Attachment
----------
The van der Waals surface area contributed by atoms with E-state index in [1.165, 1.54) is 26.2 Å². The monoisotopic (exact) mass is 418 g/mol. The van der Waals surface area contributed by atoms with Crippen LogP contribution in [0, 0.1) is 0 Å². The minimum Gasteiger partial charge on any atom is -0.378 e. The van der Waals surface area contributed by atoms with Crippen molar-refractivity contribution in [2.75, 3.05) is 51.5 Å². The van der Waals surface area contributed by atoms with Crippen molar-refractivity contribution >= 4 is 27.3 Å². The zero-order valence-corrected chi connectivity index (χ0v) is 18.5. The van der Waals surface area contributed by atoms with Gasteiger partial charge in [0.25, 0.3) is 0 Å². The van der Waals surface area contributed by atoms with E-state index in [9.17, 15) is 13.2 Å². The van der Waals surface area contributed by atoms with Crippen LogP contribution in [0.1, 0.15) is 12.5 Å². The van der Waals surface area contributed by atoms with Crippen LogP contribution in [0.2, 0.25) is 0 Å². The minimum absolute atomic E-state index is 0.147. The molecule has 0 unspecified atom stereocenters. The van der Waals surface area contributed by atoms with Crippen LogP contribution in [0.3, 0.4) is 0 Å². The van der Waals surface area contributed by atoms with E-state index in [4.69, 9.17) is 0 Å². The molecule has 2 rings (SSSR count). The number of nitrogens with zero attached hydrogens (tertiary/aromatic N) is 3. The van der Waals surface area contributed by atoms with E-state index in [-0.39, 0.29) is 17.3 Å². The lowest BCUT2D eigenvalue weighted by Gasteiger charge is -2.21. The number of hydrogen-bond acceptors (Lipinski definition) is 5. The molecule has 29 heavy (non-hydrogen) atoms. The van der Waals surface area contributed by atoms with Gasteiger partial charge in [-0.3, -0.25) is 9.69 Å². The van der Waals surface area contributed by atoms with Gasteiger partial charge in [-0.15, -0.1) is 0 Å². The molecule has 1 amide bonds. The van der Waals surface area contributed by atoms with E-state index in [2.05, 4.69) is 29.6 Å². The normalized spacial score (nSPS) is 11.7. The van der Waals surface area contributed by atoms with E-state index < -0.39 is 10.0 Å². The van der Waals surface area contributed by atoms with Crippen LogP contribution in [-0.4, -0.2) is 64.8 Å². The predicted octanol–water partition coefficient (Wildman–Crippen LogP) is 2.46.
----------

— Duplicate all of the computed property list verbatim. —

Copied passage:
The van der Waals surface area contributed by atoms with E-state index in [1.165, 1.54) is 26.2 Å². The monoisotopic (exact) mass is 418 g/mol. The van der Waals surface area contributed by atoms with Crippen LogP contribution in [0, 0.1) is 0 Å². The minimum Gasteiger partial charge on any atom is -0.378 e. The van der Waals surface area contributed by atoms with Crippen molar-refractivity contribution in [2.75, 3.05) is 51.5 Å². The van der Waals surface area contributed by atoms with Crippen molar-refractivity contribution >= 4 is 27.3 Å². The zero-order valence-corrected chi connectivity index (χ0v) is 18.5. The van der Waals surface area contributed by atoms with Gasteiger partial charge in [0.25, 0.3) is 0 Å². The van der Waals surface area contributed by atoms with E-state index in [9.17, 15) is 13.2 Å². The van der Waals surface area contributed by atoms with Crippen LogP contribution in [0.1, 0.15) is 12.5 Å². The van der Waals surface area contributed by atoms with Crippen LogP contribution in [0.2, 0.25) is 0 Å². The minimum absolute atomic E-state index is 0.147. The molecule has 0 unspecified atom stereocenters. The van der Waals surface area contributed by atoms with Crippen LogP contribution in [0.3, 0.4) is 0 Å². The van der Waals surface area contributed by atoms with E-state index in [4.69, 9.17) is 0 Å². The molecule has 2 rings (SSSR count). The number of nitrogens with zero attached hydrogens (tertiary/aromatic N) is 3. The van der Waals surface area contributed by atoms with E-state index in [-0.39, 0.29) is 17.3 Å². The lowest BCUT2D eigenvalue weighted by Gasteiger charge is -2.21. The number of hydrogen-bond acceptors (Lipinski definition) is 5. The molecule has 29 heavy (non-hydrogen) atoms. The van der Waals surface area contributed by atoms with Gasteiger partial charge in [-0.3, -0.25) is 9.69 Å². The van der Waals surface area contributed by atoms with Gasteiger partial charge in [-0.15, -0.1) is 0 Å². The molecule has 1 amide bonds. The van der Waals surface area contributed by atoms with E-state index in [2.05, 4.69) is 29.6 Å². The normalized spacial score (nSPS) is 11.7. The van der Waals surface area contributed by atoms with E-state index < -0.39 is 10.0 Å². The van der Waals surface area contributed by atoms with Crippen LogP contribution in [-0.4, -0.2) is 64.8 Å². The predicted octanol–water partition coefficient (Wildman–Crippen LogP) is 2.46.